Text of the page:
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Medication Shortages May Get Worse Soon, CDC Says in New Warning—Here's Why

Patients may experience disruptions in their access to certain ADHD drugs.

Medication shortages are nothing new, but the past few years have been particularly challenging, thanks to the COVID pandemic and other supply-chain disruptions. Patients had already been warned that a number of different drugs could be harder to find this year, including ADHD medications, chemotherapy treatments, weight-loss drugs, and antibiotics. And now, the Centers for Disease Control and Prevention (CDC) is alerting patients to a new problem that could worsen medication shortages before they get better.

RELATED: People Are Flocking to These Easy-to-Find Weight-Loss Drugs Amid Ozempic Shortage.

The CDC issued a Health Alert Network (HAN) Health Advisory on June 13 to warn about "potential disrupted access to care among individuals taking prescription stimulant medications."

Stimulants are most commonly prescribed for ADHD, and these medications have been facing significant shortages over the last two years. In Oct. 2022, the U.S. Food and Drug Administration (FDA) first announced that immediate release formulation of amphetamine mixed salts, also known as Adderall or Adderall IR, was in short supply.

Since then, the agency has added other commonly prescribed ADHD medications to its Drug Shortages List, including Focalin, Ritalin, and Vyvanse, according to Medscape Medical News.

"Not a day goes by when I don't hear from a number of unfortunately struggling patients about this shortage," Aditya Pawar, MD, a child and adolescent psychiatrist with the Kennedy Krieger Institute and an assistant professor of psychiatry and behavioral sciences at Johns Hopkins School of Medicine, told the news outlet in March.

In May, the FDA indicated that many of the ADHD medication shortages plaguing the U.S. had started to resolve, NBC News reported. At that point, a total of nine manufacturers had these drugs back in stock, and a spokesperson for the FDA said that the agency expected additional supply to be returning to normal over the next few months.

"The public should rest assured the FDA is working closely with numerous manufacturers and others in the supply chain to understand, mitigate and prevent or reduce the impact of intermittent or reduced availability of certain products," the spokesperson told NBC News.

RELATED: ADHD Meds Are Being Recalled After Dangerous Label Mix-Up, FDA Warns.

But there may be another impediment after two executives from the telehealth startup Done were arrested. In its Health Advisory, the CDC explained that the U.S. Department of Justice (DOJ) had announced a federal health care fraud indictment against the "large subscription-based telehealth company that provides attention-deficit/hyperactivity disorder (ADHD) treatment to patients ages 18 years and older across the United States."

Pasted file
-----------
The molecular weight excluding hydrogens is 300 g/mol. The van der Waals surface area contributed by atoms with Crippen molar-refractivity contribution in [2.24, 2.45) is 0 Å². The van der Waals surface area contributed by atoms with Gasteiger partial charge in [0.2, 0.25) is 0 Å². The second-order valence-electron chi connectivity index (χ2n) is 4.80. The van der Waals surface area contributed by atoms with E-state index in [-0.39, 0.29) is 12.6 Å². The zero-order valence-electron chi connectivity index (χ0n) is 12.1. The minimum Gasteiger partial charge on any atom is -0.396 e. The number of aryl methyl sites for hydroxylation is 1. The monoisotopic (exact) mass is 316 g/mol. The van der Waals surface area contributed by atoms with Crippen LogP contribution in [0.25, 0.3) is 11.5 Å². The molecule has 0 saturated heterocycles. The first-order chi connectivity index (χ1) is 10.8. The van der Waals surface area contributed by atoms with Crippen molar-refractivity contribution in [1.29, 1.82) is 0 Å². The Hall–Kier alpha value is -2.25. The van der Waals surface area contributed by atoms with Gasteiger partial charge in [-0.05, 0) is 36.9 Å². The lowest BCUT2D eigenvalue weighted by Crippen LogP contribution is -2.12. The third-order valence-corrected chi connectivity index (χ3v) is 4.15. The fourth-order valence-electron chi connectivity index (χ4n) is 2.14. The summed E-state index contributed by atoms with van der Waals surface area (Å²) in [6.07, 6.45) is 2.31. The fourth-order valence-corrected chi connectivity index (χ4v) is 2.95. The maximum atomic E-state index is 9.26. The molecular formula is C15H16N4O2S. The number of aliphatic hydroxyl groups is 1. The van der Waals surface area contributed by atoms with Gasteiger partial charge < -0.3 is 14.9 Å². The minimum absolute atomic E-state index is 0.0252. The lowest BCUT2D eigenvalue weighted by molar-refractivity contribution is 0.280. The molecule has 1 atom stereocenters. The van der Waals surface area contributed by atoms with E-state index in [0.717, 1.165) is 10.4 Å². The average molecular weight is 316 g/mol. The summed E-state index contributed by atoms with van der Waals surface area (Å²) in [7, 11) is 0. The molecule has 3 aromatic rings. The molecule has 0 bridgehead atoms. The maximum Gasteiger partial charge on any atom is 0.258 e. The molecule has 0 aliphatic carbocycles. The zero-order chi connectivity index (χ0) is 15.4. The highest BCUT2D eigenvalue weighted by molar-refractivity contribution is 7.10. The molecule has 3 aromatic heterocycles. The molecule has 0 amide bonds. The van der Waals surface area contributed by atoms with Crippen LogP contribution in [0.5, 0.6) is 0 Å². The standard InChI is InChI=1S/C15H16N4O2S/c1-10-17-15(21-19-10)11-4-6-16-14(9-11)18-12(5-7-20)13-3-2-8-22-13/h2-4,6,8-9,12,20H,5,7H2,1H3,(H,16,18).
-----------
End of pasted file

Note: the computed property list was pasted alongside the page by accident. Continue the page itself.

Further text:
"As alleged, these defendants exploited the COVID-19 pandemic to develop and carry out a $100 million scheme to defraud taxpayers and provide easy access to Adderall and other stimulants for no legitimate medical purpose," Attorney General Merrick B. Garland said in a statement.

Done said it "disagrees with the criminal charges" filed against its founders, and added that the company "will continue to operate—and do everything in our power to ensure that the more than tens of thousands Americans that rely on us do not lose access to their mental health care."

But in the meantime, the CDC cautioned that "patients who rely on prescription stimulant medications to treat their ADHD and have been using this or other similar subscription-based telehealth platforms could experience a disruption to their treatment and disrupted access to care."

It is estimated that as many as 30,000 to 50,000 adults across the U.S. may be impacted by this indictment, according to the agency.

"This potential disruption coincides with an ongoing prescription drug shortage involving several stimulant medications commonly prescribed to treat ADHD," the CDC stated in its alert. "Patients whose care or access to prescription stimulant medications is disrupted, and who seek medication outside of the regulated healthcare system, might significantly increase their risk of overdose due to the prevalence of counterfeit pills in the illegal drug market that could contain unexpected substances, including fentanyl."

Kali Coleman
Kali Coleman is a Senior Editor at Best Life. Her primary focus is covering news, where she often keeps readers informed on the ongoing COVID-19 pandemic and up-to-date on the latest retail closures. Read more
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